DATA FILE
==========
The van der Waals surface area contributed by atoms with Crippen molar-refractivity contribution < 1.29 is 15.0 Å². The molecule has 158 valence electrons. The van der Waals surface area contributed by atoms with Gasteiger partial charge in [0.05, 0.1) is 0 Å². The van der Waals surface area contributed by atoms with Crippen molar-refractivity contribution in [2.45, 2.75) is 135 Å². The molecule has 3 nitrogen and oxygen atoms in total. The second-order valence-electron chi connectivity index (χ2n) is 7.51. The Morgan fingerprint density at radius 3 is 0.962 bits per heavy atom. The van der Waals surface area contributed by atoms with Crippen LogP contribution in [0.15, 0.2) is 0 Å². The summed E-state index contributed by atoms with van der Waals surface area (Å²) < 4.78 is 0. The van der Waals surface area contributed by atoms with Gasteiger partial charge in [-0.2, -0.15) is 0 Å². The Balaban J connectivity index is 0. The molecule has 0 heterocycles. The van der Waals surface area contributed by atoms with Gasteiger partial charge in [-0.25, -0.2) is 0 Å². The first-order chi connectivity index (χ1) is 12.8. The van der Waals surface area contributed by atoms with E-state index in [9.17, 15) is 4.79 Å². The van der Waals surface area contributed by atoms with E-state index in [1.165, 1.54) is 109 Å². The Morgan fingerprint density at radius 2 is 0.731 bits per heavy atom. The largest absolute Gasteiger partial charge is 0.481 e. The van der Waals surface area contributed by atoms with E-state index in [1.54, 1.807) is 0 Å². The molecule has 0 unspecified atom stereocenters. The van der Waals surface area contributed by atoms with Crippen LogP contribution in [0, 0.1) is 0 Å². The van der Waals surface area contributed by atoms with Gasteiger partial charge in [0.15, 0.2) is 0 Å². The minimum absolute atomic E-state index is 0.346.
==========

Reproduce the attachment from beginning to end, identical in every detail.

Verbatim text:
The van der Waals surface area contributed by atoms with Crippen molar-refractivity contribution < 1.29 is 15.0 Å². The molecule has 158 valence electrons. The van der Waals surface area contributed by atoms with Gasteiger partial charge in [0.05, 0.1) is 0 Å². The van der Waals surface area contributed by atoms with Crippen molar-refractivity contribution in [2.45, 2.75) is 135 Å². The molecule has 3 nitrogen and oxygen atoms in total. The second-order valence-electron chi connectivity index (χ2n) is 7.51. The Morgan fingerprint density at radius 3 is 0.962 bits per heavy atom. The van der Waals surface area contributed by atoms with Crippen LogP contribution in [0.15, 0.2) is 0 Å². The summed E-state index contributed by atoms with van der Waals surface area (Å²) < 4.78 is 0. The van der Waals surface area contributed by atoms with Gasteiger partial charge in [-0.2, -0.15) is 0 Å². The Balaban J connectivity index is 0. The molecule has 0 heterocycles. The van der Waals surface area contributed by atoms with Gasteiger partial charge in [-0.25, -0.2) is 0 Å². The first-order chi connectivity index (χ1) is 12.8. The van der Waals surface area contributed by atoms with E-state index in [9.17, 15) is 4.79 Å². The van der Waals surface area contributed by atoms with E-state index in [1.165, 1.54) is 109 Å². The Morgan fingerprint density at radius 2 is 0.731 bits per heavy atom. The largest absolute Gasteiger partial charge is 0.481 e. The van der Waals surface area contributed by atoms with E-state index in [1.54, 1.807) is 0 Å². The molecule has 0 unspecified atom stereocenters. The van der Waals surface area contributed by atoms with Crippen LogP contribution in [0, 0.1) is 0 Å². The van der Waals surface area contributed by atoms with Gasteiger partial charge in [0.15, 0.2) is 0 Å². The minimum absolute atomic E-state index is 0.346.